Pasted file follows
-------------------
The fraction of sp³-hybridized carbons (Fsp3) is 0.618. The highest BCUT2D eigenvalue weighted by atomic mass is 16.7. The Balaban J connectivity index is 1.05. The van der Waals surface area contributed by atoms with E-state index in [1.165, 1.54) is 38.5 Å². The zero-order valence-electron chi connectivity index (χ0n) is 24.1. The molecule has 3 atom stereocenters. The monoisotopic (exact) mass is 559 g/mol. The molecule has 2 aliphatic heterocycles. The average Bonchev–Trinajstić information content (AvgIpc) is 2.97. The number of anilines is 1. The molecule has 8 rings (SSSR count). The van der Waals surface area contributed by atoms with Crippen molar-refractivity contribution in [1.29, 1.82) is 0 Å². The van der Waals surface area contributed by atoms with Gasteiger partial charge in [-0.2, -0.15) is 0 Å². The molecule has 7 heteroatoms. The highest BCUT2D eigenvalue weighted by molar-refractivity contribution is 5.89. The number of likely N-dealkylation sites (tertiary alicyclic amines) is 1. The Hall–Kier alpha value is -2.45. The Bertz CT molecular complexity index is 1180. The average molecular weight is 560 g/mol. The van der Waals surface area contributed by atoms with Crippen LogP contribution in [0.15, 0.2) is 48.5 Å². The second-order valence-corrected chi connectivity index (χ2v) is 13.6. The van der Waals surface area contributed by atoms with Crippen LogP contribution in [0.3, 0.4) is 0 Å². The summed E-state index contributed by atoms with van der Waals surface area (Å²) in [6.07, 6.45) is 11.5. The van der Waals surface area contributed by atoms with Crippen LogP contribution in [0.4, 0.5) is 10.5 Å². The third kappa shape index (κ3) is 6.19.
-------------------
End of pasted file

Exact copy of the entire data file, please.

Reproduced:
The fraction of sp³-hybridized carbons (Fsp3) is 0.618. The highest BCUT2D eigenvalue weighted by atomic mass is 16.7. The Balaban J connectivity index is 1.05. The van der Waals surface area contributed by atoms with E-state index in [1.165, 1.54) is 38.5 Å². The zero-order valence-electron chi connectivity index (χ0n) is 24.1. The molecule has 3 atom stereocenters. The monoisotopic (exact) mass is 559 g/mol. The molecule has 2 aliphatic heterocycles. The average Bonchev–Trinajstić information content (AvgIpc) is 2.97. The number of anilines is 1. The molecule has 8 rings (SSSR count). The van der Waals surface area contributed by atoms with Crippen molar-refractivity contribution in [1.29, 1.82) is 0 Å². The van der Waals surface area contributed by atoms with Gasteiger partial charge in [-0.2, -0.15) is 0 Å². The molecule has 7 heteroatoms. The highest BCUT2D eigenvalue weighted by molar-refractivity contribution is 5.89. The number of likely N-dealkylation sites (tertiary alicyclic amines) is 1. The Hall–Kier alpha value is -2.45. The Bertz CT molecular complexity index is 1180. The average molecular weight is 560 g/mol. The van der Waals surface area contributed by atoms with Crippen LogP contribution in [0.15, 0.2) is 48.5 Å². The second-order valence-corrected chi connectivity index (χ2v) is 13.6. The van der Waals surface area contributed by atoms with Crippen LogP contribution in [0.3, 0.4) is 0 Å². The summed E-state index contributed by atoms with van der Waals surface area (Å²) in [6.07, 6.45) is 11.5. The van der Waals surface area contributed by atoms with Crippen LogP contribution in [0.4, 0.5) is 10.5 Å². The third kappa shape index (κ3) is 6.19.